Learn social skills and instant rapport from a NYT journalist
July 08th, 2013 - 14 Comments
Did I tell you how I ended up choosing a major in college that made people crinkle their nose and say, “You’re studying WHAT??”
Back in the day, like all high-school kids, I was delusional and dumb. I would brag to my friends that I wanted to study “computer science, but with no programming and no math.” I said that as a half-joke, but not really, since I suck at both of those things and was desperate to avoid them.
I ended up finding the perfect major: something called Science, Technology, and Society, an awesome major that let me study the psychology of persuasion, group dynamics, deception, history, and design.
The only problem was, NOBODY wanted me to take it. My college advisors said, “Pick computer science…you can get jobs.” My friends thought it was a major for athletes.
What happens when you’re making a huge decision…and nobody supports you? Worse, you have VERY FEW role models who’ve done what you’re about to do?
This isn’t deciding what sandwich to buy from Subway. Picking a major is potentially life-changing. Imagine sitting in your dorm room, endlessly turning the pages of your Course Catalog to decide what major to take. Contradictory advice. Nobody who really understands what you want to do. In fact, *I* didn’t even know what I wanted to do!
When we’re facing a decision that’s so uncertain, so risky, so scary…what do we do?
We start rationalizing taking the safe choice. And because we’re experts at smothering our own fears, we do it in very creative ways. We use creative “self-talk” like this:
- “You know what, I should take the safe major. Yeah, I won’t get to study a lot of the cool things I want to…but it will open a lot of doors” (“open door” theory of more hypothetical options later)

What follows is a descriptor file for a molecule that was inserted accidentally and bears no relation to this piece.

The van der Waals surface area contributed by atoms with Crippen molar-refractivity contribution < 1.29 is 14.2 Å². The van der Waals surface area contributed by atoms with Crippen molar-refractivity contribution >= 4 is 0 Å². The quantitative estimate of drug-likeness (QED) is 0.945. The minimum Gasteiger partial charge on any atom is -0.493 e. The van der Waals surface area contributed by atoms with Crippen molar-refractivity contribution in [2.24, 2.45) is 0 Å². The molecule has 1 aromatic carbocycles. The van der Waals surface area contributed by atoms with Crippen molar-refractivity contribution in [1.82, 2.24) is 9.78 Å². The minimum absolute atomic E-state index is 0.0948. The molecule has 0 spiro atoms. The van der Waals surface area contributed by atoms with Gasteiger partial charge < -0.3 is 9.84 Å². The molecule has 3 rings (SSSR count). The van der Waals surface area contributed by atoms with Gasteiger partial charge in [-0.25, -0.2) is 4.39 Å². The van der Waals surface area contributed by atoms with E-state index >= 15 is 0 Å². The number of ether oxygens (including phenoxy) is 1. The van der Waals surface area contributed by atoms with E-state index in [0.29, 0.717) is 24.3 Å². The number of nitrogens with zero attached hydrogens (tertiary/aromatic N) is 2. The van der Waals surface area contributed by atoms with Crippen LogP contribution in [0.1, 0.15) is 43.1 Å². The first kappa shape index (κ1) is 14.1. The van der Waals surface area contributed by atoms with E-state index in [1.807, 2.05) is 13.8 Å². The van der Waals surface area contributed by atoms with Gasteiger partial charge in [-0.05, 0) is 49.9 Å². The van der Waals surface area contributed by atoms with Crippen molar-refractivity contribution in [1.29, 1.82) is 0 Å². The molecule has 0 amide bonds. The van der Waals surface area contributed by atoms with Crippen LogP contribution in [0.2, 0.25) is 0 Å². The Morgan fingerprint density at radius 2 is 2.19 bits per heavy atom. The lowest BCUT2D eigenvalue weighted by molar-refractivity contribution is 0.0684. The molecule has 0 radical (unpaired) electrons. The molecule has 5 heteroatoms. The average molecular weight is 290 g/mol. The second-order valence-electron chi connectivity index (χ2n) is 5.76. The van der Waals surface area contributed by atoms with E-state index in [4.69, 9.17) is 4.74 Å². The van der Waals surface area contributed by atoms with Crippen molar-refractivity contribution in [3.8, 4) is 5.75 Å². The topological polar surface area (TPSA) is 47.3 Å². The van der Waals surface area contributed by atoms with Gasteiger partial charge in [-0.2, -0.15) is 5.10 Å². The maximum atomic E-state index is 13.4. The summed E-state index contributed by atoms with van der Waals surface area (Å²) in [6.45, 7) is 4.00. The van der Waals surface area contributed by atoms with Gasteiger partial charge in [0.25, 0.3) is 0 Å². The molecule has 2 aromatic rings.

- “I can always study those things sometime down the road” (kicking the can)
- “If that was such a good major, why aren’t more people taking it?” (search for social proof)
Attention weirdo IWT readers: This isn’t about picking a college major. This is about ANY major life decision you’ve faced where you were nervous, uncertain, and unclear about what to do.
I ended up developing a framework to make major decisions like this. It let me sort the “cobwebs” in my head:
Should I do this?
What if ____ happens?
How can I be sure I’m making the right choice?
WHAT MOST PEOPLE DO: They go “inward,” trying to think their way to clarity. They write lots of “Pro/Con” sheets of paper, hoping the answer will magically reveal itself like the Beautiful Mind movie with Russell Crowe.
WHAT MARGINALLY SMARTER PEOPLE DO: They realize that with uncertain matters, you can’t simply think your way to clarity. So they reach out to people around them and ask for advice. However, they often make a critical mistake: They only ask people just like them — people at the same level with the same level of knowledge and experience.
WHAT SMART PEOPLE DO: Not only do they ask people for advice, they ask people with different backgrounds and varied levels of expertise.
I went through all 3 levels. I first started by writing down every Pro/Con I could think of. Nothing helped. Then I asked my friends, who were all freshmen or sophomores. Not much help there.
FINALLY, I started reaching out to other people: advisors, graduates, business people, cold-emailing random people I admired…everyone! And I sorted through the feedback.